Mainland students cross the boundary for cheaper food that cater to their tastes.
By Molisa Meng
Alice Wang* can finally order a cake she likes from Shenzhen to celebrate her birthday in Hong Kong this year as travelers can cross border freely without COVID-19 restrictions.
“I ordered a four-inch cake through WeChat and picked it up from Shenzhen to Hong Kong for my birthday this year. I wanted to get a customized cake but bakeries in Hong Kong mostly sell ready-made cakes,” the Chinese University of Hong Kong (CUHK) student says.
Wang felt overjoyed that travelling between mainland China and Hong Kong finally resumed normally without quotas and COVID-19 tests on either side since her 18-year-old birthday.
Although there are many cake shops in Hong Kong, Wang finds them expensive as compared with those in Shenzhen.
“Bakeries in Shenzhen provide many kinds of cakes at cheap prices. When cakes in Mong Kok cost around HKD700 (USD89), cakes of similar looks in Shenzhen cost only 350 RMB (USD50),” the journalism and communication major student says.
“Other kinds of food are also much cheaper in Shenzhen so I go to Shenzhen for food almost every week.”
“It just takes around 30 minutes to pick up food I ordered across border. It is convenient as the travelling time is more or less the same going to Shenzhen or Mong Kok from CUHK. Also, I am not worried about the food quality as the travel time is so short,” she says.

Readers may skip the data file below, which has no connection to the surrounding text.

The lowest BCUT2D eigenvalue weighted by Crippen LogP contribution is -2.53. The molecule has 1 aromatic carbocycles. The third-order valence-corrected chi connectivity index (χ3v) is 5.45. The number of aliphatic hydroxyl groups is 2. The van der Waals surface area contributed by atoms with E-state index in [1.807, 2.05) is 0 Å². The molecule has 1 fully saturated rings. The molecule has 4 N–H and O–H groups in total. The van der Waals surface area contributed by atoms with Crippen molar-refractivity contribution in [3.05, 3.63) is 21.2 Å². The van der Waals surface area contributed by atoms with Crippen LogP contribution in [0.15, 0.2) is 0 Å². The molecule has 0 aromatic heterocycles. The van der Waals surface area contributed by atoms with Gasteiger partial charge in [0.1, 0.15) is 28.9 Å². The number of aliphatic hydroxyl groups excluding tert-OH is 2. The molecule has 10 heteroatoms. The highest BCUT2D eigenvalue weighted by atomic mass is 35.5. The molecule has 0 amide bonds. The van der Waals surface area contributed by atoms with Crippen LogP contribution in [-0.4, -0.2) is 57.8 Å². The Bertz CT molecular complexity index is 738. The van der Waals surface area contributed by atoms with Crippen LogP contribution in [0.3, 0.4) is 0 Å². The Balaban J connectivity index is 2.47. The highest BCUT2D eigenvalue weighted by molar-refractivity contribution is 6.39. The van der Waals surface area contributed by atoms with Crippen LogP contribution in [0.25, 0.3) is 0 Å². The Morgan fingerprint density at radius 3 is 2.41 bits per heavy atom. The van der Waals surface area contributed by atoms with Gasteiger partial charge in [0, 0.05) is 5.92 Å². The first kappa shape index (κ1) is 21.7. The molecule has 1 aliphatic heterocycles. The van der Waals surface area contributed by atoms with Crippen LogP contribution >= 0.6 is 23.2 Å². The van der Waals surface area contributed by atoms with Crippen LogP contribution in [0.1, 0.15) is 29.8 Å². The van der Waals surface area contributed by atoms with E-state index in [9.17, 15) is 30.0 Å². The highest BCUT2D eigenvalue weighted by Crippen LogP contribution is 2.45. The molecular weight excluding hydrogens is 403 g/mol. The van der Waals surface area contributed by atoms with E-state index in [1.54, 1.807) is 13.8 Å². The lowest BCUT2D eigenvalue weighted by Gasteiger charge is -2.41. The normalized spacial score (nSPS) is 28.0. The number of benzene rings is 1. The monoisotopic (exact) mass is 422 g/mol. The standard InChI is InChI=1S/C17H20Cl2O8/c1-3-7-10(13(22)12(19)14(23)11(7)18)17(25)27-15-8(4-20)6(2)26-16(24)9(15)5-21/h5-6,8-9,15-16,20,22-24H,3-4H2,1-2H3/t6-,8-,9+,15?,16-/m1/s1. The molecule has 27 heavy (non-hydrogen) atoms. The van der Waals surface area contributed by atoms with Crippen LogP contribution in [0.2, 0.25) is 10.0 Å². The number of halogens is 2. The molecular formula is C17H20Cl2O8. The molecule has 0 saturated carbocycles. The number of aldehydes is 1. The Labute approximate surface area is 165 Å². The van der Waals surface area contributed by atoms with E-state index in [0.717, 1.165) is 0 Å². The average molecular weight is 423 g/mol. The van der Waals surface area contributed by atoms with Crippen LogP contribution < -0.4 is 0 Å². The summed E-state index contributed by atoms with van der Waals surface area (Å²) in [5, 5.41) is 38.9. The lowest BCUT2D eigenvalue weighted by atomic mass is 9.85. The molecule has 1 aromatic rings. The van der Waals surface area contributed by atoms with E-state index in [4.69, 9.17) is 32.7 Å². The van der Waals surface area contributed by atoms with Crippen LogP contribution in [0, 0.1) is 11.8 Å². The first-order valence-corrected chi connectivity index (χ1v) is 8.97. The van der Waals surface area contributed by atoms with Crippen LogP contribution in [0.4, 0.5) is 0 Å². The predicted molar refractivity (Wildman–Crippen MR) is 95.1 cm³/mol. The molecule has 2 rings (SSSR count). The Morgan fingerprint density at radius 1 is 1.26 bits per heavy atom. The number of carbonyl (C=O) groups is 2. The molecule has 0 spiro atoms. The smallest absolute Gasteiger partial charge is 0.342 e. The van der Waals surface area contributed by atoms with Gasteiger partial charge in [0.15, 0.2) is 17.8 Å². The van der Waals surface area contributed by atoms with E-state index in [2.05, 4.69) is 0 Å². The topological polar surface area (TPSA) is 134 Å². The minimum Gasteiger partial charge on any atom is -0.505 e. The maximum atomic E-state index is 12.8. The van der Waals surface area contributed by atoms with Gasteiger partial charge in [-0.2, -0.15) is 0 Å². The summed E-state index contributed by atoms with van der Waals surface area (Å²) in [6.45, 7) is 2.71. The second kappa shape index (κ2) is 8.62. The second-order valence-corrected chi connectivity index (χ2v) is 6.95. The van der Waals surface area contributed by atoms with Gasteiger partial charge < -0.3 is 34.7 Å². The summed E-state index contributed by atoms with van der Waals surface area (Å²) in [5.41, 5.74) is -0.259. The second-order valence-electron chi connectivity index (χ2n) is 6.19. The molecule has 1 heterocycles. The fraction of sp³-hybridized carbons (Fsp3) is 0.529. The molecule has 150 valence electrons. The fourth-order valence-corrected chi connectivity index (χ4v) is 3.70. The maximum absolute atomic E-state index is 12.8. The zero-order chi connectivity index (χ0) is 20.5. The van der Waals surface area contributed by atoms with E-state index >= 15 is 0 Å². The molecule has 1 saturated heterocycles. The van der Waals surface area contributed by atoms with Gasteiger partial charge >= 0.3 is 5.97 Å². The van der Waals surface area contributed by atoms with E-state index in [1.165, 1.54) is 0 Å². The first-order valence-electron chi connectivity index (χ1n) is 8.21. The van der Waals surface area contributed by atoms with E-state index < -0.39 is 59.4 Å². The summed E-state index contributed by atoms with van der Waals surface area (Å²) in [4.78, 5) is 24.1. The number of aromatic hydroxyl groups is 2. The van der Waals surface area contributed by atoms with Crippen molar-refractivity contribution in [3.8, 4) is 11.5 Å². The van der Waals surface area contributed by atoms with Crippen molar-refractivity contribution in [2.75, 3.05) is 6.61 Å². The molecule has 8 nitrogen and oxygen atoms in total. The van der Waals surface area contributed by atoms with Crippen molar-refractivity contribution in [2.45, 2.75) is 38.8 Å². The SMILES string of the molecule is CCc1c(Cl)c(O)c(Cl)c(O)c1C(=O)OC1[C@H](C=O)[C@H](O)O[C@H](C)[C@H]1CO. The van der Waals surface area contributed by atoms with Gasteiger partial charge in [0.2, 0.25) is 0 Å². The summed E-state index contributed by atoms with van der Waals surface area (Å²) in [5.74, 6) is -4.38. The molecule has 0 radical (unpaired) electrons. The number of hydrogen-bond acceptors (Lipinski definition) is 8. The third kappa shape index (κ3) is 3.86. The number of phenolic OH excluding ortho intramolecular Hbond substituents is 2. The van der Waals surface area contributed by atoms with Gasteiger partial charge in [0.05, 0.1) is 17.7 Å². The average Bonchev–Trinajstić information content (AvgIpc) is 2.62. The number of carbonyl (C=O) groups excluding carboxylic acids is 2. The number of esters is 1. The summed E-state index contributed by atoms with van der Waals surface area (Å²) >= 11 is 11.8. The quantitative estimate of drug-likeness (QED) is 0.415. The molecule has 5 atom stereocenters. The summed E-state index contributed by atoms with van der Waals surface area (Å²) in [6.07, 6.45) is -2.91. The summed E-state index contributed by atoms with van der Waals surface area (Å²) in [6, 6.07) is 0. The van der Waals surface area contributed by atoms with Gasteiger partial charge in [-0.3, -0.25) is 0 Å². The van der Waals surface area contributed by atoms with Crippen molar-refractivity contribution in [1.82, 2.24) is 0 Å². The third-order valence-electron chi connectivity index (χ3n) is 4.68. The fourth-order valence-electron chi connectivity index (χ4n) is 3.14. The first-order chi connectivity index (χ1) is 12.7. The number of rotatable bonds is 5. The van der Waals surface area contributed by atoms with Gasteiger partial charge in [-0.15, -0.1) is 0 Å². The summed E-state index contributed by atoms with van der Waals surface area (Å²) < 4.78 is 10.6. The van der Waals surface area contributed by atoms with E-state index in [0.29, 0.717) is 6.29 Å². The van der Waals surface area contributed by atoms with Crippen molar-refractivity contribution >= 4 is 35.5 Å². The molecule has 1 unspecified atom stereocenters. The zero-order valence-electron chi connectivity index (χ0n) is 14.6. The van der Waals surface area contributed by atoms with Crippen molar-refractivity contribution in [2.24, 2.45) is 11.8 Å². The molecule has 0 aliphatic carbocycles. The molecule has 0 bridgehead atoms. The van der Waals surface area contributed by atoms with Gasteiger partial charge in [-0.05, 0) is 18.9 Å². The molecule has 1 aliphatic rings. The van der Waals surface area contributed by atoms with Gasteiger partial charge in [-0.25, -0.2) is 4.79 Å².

According to the Statistics on Passenger Traffic from the Immigration Department, the number of people going to Shenzhen from Hong Kong via Lo Wu and Lok Ma Chau Spur Line control points rose from 97,542 to 538,781 in February 2023 after all COVID-19 restrictions were removed at border points.
Another university student, Wang Ruxing, also orders take-away food from Shenzhen because food in Hong Kong is not spicy enough for her.
“I order spicy food in Shenzhen once the border traffic between mainland China and Hong Kong resumes to normal,” she adds.
“The flavour of the spicy food in Twelve Flavours is modified to cater Hong Kongers’ taste so they are made less spicy.”
Wang orders spicy Xinjiang fried rice noodles with MeiTuan, a popular food-ordering and delivery mobile phone application in mainland China and take the food back to Hong Kong to eat. The spicy rice noodles she generally order costs around 20 RMB (USD 3), while it costs around 50 HKD (USD 6) in Hong Kong.
Wang thinks being able to order food from mainland China improves her overall living quality in Hong Kong as she can spend less time on more food that suits her taste.
But the Public Information and Education Division from the Food Safety and Hygiene Department in Hong Kong warns of potential food safety concerns.
“It is vital that residents have access to a safe diet. In the process of cooked food transportation, food quality is difficult to be guaranteed. Citizens need to pay attention,” a reply from the department reads.
“Cooked meals if not consumed immediately after cooking should be kept at a proper temperature. Most pathogenic bacteria grow and multiply rapidly at the temperature danger zone between four degrees Celsius and 60 degrees Celsius,” the department adds in a reply.
*name changed at interviewee’s request
Edited by Lily Wang
Sub-edited by Fiona Dongye